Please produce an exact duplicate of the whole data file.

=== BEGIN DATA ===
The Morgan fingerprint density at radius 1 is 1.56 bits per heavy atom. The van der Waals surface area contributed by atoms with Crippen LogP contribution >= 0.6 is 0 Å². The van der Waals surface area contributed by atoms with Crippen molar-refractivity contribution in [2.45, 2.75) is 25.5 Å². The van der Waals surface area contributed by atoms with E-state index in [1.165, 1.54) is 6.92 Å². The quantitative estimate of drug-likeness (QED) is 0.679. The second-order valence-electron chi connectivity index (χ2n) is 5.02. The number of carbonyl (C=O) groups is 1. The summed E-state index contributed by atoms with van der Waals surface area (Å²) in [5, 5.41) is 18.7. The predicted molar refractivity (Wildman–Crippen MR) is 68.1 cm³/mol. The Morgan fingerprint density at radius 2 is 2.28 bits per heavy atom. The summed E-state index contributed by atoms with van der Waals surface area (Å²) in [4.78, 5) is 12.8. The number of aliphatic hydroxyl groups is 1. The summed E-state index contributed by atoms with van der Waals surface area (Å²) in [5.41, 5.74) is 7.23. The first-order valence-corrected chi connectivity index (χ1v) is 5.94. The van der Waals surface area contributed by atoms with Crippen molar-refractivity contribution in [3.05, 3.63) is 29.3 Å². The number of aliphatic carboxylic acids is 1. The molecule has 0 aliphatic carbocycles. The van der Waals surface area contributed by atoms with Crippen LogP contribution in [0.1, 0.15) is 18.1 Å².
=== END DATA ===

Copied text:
The Morgan fingerprint density at radius 1 is 1.56 bits per heavy atom. The van der Waals surface area contributed by atoms with Crippen LogP contribution >= 0.6 is 0 Å². The van der Waals surface area contributed by atoms with Crippen molar-refractivity contribution in [2.45, 2.75) is 25.5 Å². The van der Waals surface area contributed by atoms with E-state index in [1.165, 1.54) is 6.92 Å². The quantitative estimate of drug-likeness (QED) is 0.679. The second-order valence-electron chi connectivity index (χ2n) is 5.02. The number of carbonyl (C=O) groups is 1. The summed E-state index contributed by atoms with van der Waals surface area (Å²) in [5, 5.41) is 18.7. The predicted molar refractivity (Wildman–Crippen MR) is 68.1 cm³/mol. The Morgan fingerprint density at radius 2 is 2.28 bits per heavy atom. The summed E-state index contributed by atoms with van der Waals surface area (Å²) in [4.78, 5) is 12.8. The number of aliphatic hydroxyl groups is 1. The summed E-state index contributed by atoms with van der Waals surface area (Å²) in [5.41, 5.74) is 7.23. The first-order valence-corrected chi connectivity index (χ1v) is 5.94. The van der Waals surface area contributed by atoms with Crippen molar-refractivity contribution in [3.05, 3.63) is 29.3 Å². The number of aliphatic carboxylic acids is 1. The molecule has 0 aliphatic carbocycles. The van der Waals surface area contributed by atoms with Crippen LogP contribution in [0.1, 0.15) is 18.1 Å².